AP
In 1963, the building of Rochdale Village in St. Albans sparks months of daily protests because contractors refuse to add minority workers to their crews. A favorite tactic is to sit in the street to block heavy equipment from driving onto the site.
By TimesLedger Staff

Selma, Birmingham, and Little Rock — names of the most famous battlegrounds of the civil rights movement.

But not every fight for equality in the U.S. took place in the old Confederacy. Scores of people from Queens went south to support the fight for equal rights during the 1960s, but our borough had its fair share of battles, too.

Here in Queens, the fight centered around equal access to jobs and better schools. But in the years before the Civil Rights Act was passed in 1964, Queens saw some angry and prolonged battles — as these pictures show.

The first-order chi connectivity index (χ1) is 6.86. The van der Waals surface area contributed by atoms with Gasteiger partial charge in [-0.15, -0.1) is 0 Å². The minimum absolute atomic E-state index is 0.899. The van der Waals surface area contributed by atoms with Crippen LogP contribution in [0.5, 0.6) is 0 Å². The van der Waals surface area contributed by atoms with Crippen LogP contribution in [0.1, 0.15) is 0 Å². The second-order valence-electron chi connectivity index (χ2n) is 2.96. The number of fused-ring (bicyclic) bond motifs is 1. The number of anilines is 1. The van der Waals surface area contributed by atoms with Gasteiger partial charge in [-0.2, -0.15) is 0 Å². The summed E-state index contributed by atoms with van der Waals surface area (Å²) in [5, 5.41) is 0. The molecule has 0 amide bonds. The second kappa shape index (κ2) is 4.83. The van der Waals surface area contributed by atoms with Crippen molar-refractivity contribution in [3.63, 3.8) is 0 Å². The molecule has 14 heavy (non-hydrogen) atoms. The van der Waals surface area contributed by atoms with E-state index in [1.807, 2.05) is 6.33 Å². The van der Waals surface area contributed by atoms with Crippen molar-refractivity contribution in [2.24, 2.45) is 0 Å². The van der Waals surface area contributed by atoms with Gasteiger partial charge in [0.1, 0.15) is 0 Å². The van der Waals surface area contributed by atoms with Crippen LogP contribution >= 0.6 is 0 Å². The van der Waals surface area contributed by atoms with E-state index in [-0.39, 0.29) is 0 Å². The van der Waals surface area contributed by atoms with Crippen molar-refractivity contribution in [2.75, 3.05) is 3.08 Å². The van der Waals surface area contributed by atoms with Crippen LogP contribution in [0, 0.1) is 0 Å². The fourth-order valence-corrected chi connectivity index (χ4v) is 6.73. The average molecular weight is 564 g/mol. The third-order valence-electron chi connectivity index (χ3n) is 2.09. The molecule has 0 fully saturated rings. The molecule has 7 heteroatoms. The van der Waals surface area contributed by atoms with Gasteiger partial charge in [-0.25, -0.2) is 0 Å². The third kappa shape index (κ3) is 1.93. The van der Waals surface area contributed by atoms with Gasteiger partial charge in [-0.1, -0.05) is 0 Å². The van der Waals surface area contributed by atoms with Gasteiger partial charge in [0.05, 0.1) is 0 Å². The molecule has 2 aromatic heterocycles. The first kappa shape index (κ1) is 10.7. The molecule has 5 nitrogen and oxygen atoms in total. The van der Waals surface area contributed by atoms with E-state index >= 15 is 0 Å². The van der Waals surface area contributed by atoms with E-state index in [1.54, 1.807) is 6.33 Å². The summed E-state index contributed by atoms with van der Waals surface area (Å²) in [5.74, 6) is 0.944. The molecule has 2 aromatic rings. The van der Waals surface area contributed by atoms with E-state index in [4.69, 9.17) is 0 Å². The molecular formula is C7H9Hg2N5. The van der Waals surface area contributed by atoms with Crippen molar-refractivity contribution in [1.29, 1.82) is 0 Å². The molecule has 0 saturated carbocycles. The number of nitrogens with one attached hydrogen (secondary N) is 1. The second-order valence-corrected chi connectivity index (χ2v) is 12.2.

Little is said today about a one-day boycott on Feb. 3, 1964, when more than 450,000 students — nearly half of the student population — skipped school to protest the segregation of the city’s education system. Or the wide-spread — and sometimes violent — protests that led to President Lyndon B. Johnson’s appearance at the opening day of the 1964 World’s Fair.

From the archives, here is glimpse of what the civil right movement looked like in Queens.

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